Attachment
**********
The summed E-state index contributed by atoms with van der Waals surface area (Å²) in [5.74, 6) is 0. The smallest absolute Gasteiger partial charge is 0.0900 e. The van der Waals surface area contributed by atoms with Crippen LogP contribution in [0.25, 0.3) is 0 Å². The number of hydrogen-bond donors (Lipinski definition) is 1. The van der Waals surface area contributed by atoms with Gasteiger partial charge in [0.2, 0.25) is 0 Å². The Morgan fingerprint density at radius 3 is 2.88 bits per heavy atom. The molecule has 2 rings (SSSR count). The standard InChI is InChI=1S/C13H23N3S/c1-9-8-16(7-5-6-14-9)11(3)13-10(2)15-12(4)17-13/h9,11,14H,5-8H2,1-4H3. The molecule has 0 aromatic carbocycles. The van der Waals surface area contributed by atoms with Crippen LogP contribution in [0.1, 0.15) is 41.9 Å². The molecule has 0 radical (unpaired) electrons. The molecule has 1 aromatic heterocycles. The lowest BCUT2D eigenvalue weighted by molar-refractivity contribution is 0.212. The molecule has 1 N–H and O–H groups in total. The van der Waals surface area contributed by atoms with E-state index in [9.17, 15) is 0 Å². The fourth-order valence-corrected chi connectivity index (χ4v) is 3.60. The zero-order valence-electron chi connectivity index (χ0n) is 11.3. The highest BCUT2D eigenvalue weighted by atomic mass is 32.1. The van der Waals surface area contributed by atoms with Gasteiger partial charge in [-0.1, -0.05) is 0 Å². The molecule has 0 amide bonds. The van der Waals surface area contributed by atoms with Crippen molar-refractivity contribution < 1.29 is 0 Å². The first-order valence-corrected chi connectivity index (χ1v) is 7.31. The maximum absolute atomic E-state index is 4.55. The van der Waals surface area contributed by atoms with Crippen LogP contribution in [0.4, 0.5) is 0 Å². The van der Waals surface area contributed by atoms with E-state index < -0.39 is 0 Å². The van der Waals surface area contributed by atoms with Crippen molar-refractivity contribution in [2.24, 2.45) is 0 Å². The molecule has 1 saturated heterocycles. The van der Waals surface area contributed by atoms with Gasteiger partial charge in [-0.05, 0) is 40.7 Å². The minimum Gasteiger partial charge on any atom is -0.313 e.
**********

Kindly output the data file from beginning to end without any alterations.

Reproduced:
The summed E-state index contributed by atoms with van der Waals surface area (Å²) in [5.74, 6) is 0. The smallest absolute Gasteiger partial charge is 0.0900 e. The van der Waals surface area contributed by atoms with Crippen LogP contribution in [0.25, 0.3) is 0 Å². The number of hydrogen-bond donors (Lipinski definition) is 1. The van der Waals surface area contributed by atoms with Gasteiger partial charge in [0.2, 0.25) is 0 Å². The Morgan fingerprint density at radius 3 is 2.88 bits per heavy atom. The molecule has 2 rings (SSSR count). The standard InChI is InChI=1S/C13H23N3S/c1-9-8-16(7-5-6-14-9)11(3)13-10(2)15-12(4)17-13/h9,11,14H,5-8H2,1-4H3. The molecule has 0 aromatic carbocycles. The van der Waals surface area contributed by atoms with Crippen LogP contribution in [0.1, 0.15) is 41.9 Å². The molecule has 0 radical (unpaired) electrons. The molecule has 1 aromatic heterocycles. The lowest BCUT2D eigenvalue weighted by molar-refractivity contribution is 0.212. The molecule has 1 N–H and O–H groups in total. The van der Waals surface area contributed by atoms with E-state index in [9.17, 15) is 0 Å². The fourth-order valence-corrected chi connectivity index (χ4v) is 3.60. The zero-order valence-electron chi connectivity index (χ0n) is 11.3. The highest BCUT2D eigenvalue weighted by atomic mass is 32.1. The van der Waals surface area contributed by atoms with Gasteiger partial charge in [-0.1, -0.05) is 0 Å². The molecule has 0 amide bonds. The van der Waals surface area contributed by atoms with Crippen molar-refractivity contribution < 1.29 is 0 Å². The first-order valence-corrected chi connectivity index (χ1v) is 7.31. The maximum absolute atomic E-state index is 4.55. The van der Waals surface area contributed by atoms with Crippen LogP contribution in [0.4, 0.5) is 0 Å². The van der Waals surface area contributed by atoms with E-state index < -0.39 is 0 Å². The van der Waals surface area contributed by atoms with Crippen molar-refractivity contribution in [2.24, 2.45) is 0 Å². The molecule has 1 saturated heterocycles. The van der Waals surface area contributed by atoms with Gasteiger partial charge in [-0.05, 0) is 40.7 Å². The minimum Gasteiger partial charge on any atom is -0.313 e.